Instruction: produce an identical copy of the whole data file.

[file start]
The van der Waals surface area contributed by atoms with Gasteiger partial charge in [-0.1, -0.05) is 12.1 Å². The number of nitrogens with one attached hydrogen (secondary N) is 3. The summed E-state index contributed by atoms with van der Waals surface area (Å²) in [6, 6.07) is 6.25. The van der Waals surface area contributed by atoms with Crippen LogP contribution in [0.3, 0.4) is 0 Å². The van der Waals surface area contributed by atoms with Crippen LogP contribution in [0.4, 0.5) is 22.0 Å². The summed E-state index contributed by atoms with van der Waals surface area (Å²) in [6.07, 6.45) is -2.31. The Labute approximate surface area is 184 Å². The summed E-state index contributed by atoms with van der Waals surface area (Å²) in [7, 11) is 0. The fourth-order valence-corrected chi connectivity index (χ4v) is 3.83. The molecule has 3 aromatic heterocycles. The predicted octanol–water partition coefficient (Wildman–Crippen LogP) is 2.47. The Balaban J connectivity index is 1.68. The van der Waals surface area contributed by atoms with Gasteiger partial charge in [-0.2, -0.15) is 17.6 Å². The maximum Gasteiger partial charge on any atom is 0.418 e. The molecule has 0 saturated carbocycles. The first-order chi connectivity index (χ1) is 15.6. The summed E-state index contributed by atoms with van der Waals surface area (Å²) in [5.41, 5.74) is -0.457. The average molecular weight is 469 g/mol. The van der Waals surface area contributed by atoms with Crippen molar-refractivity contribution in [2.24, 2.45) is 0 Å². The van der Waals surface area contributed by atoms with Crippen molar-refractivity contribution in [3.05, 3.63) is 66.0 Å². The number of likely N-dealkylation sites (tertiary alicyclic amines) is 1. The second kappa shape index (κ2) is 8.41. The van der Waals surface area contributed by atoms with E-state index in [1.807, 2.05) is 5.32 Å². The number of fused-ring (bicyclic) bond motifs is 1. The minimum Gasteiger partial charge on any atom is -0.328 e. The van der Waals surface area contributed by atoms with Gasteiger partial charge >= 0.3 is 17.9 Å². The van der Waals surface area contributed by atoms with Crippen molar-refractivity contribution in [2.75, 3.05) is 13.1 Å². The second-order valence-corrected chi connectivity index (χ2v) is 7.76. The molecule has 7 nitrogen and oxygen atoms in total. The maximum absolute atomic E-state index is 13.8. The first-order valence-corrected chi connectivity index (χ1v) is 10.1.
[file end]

The van der Waals surface area contributed by atoms with Gasteiger partial charge in [-0.1, -0.05) is 12.1 Å². The number of nitrogens with one attached hydrogen (secondary N) is 3. The summed E-state index contributed by atoms with van der Waals surface area (Å²) in [6, 6.07) is 6.25. The van der Waals surface area contributed by atoms with Crippen LogP contribution in [0.3, 0.4) is 0 Å². The van der Waals surface area contributed by atoms with Crippen LogP contribution in [0.4, 0.5) is 22.0 Å². The summed E-state index contributed by atoms with van der Waals surface area (Å²) in [6.07, 6.45) is -2.31. The Labute approximate surface area is 184 Å². The summed E-state index contributed by atoms with van der Waals surface area (Å²) in [7, 11) is 0. The fourth-order valence-corrected chi connectivity index (χ4v) is 3.83. The molecule has 3 aromatic heterocycles. The predicted octanol–water partition coefficient (Wildman–Crippen LogP) is 2.47. The Balaban J connectivity index is 1.68. The van der Waals surface area contributed by atoms with Gasteiger partial charge in [-0.2, -0.15) is 17.6 Å². The maximum Gasteiger partial charge on any atom is 0.418 e. The molecule has 0 saturated carbocycles. The first-order chi connectivity index (χ1) is 15.6. The summed E-state index contributed by atoms with van der Waals surface area (Å²) in [5.41, 5.74) is -0.457. The average molecular weight is 469 g/mol. The van der Waals surface area contributed by atoms with Crippen molar-refractivity contribution in [2.24, 2.45) is 0 Å². The van der Waals surface area contributed by atoms with Crippen molar-refractivity contribution in [3.05, 3.63) is 66.0 Å². The number of likely N-dealkylation sites (tertiary alicyclic amines) is 1. The second kappa shape index (κ2) is 8.41. The van der Waals surface area contributed by atoms with E-state index in [1.807, 2.05) is 5.32 Å². The number of fused-ring (bicyclic) bond motifs is 1. The minimum Gasteiger partial charge on any atom is -0.328 e. The van der Waals surface area contributed by atoms with Gasteiger partial charge >= 0.3 is 17.9 Å². The van der Waals surface area contributed by atoms with Crippen molar-refractivity contribution in [2.75, 3.05) is 13.1 Å². The second-order valence-corrected chi connectivity index (χ2v) is 7.76. The molecule has 7 nitrogen and oxygen atoms in total. The maximum absolute atomic E-state index is 13.8. The first-order valence-corrected chi connectivity index (χ1v) is 10.1.